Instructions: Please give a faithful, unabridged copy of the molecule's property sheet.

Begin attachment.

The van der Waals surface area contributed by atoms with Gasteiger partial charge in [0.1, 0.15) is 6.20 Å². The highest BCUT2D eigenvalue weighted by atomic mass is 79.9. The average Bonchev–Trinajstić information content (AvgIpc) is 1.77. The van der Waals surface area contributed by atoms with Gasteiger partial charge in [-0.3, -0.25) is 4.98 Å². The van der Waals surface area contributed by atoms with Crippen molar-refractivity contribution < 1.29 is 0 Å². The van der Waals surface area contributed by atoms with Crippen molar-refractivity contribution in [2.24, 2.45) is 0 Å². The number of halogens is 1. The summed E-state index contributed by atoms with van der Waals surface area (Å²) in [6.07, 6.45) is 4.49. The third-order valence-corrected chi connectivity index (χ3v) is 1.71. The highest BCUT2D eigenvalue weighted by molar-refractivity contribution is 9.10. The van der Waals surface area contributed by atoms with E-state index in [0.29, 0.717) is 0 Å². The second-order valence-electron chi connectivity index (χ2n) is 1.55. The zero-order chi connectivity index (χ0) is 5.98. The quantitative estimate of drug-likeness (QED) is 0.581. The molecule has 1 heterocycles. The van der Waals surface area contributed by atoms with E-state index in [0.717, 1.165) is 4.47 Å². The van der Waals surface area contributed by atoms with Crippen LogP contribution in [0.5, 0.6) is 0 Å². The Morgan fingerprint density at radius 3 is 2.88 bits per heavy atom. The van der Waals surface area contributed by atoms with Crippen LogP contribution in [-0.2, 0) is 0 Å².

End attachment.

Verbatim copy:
The van der Waals surface area contributed by atoms with Gasteiger partial charge in [0.1, 0.15) is 6.20 Å². The highest BCUT2D eigenvalue weighted by atomic mass is 79.9. The average Bonchev–Trinajstić information content (AvgIpc) is 1.77. The van der Waals surface area contributed by atoms with Gasteiger partial charge in [-0.3, -0.25) is 4.98 Å². The van der Waals surface area contributed by atoms with Crippen molar-refractivity contribution < 1.29 is 0 Å². The van der Waals surface area contributed by atoms with Crippen molar-refractivity contribution in [2.24, 2.45) is 0 Å². The number of halogens is 1. The summed E-state index contributed by atoms with van der Waals surface area (Å²) in [6.07, 6.45) is 4.49. The third-order valence-corrected chi connectivity index (χ3v) is 1.71. The highest BCUT2D eigenvalue weighted by molar-refractivity contribution is 9.10. The van der Waals surface area contributed by atoms with E-state index in [0.29, 0.717) is 0 Å². The second-order valence-electron chi connectivity index (χ2n) is 1.55. The zero-order chi connectivity index (χ0) is 5.98. The quantitative estimate of drug-likeness (QED) is 0.581. The molecule has 1 heterocycles. The van der Waals surface area contributed by atoms with E-state index in [0.717, 1.165) is 4.47 Å². The van der Waals surface area contributed by atoms with Crippen LogP contribution in [0.5, 0.6) is 0 Å². The Morgan fingerprint density at radius 3 is 2.88 bits per heavy atom. The van der Waals surface area contributed by atoms with Crippen LogP contribution in [-0.2, 0) is 0 Å².